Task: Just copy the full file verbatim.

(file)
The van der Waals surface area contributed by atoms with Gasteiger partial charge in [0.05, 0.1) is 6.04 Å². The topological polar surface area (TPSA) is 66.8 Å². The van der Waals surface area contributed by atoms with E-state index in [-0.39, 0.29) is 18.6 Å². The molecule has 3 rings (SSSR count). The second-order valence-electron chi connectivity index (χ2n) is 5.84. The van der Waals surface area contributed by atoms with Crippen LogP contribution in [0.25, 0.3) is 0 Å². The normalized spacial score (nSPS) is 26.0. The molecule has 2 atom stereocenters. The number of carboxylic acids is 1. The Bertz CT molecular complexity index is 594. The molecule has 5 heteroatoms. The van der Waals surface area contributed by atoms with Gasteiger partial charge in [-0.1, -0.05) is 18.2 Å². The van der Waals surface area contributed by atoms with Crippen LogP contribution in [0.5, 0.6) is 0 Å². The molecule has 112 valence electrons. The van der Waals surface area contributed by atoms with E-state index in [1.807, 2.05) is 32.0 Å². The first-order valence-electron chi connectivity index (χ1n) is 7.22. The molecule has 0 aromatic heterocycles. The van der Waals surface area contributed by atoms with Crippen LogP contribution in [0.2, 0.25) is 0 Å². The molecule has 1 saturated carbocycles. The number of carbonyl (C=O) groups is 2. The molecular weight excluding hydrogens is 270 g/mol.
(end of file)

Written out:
The van der Waals surface area contributed by atoms with Gasteiger partial charge in [0.05, 0.1) is 6.04 Å². The topological polar surface area (TPSA) is 66.8 Å². The van der Waals surface area contributed by atoms with E-state index in [-0.39, 0.29) is 18.6 Å². The molecule has 3 rings (SSSR count). The second-order valence-electron chi connectivity index (χ2n) is 5.84. The van der Waals surface area contributed by atoms with Crippen LogP contribution in [0.25, 0.3) is 0 Å². The normalized spacial score (nSPS) is 26.0. The molecule has 2 atom stereocenters. The number of carboxylic acids is 1. The Bertz CT molecular complexity index is 594. The molecule has 5 heteroatoms. The van der Waals surface area contributed by atoms with Gasteiger partial charge in [-0.1, -0.05) is 18.2 Å². The van der Waals surface area contributed by atoms with Crippen LogP contribution in [0.5, 0.6) is 0 Å². The molecule has 112 valence electrons. The van der Waals surface area contributed by atoms with E-state index in [1.807, 2.05) is 32.0 Å². The first-order valence-electron chi connectivity index (χ1n) is 7.22. The molecule has 0 aromatic heterocycles. The van der Waals surface area contributed by atoms with Crippen LogP contribution in [0.2, 0.25) is 0 Å². The molecule has 1 saturated carbocycles. The number of carbonyl (C=O) groups is 2. The molecular weight excluding hydrogens is 270 g/mol.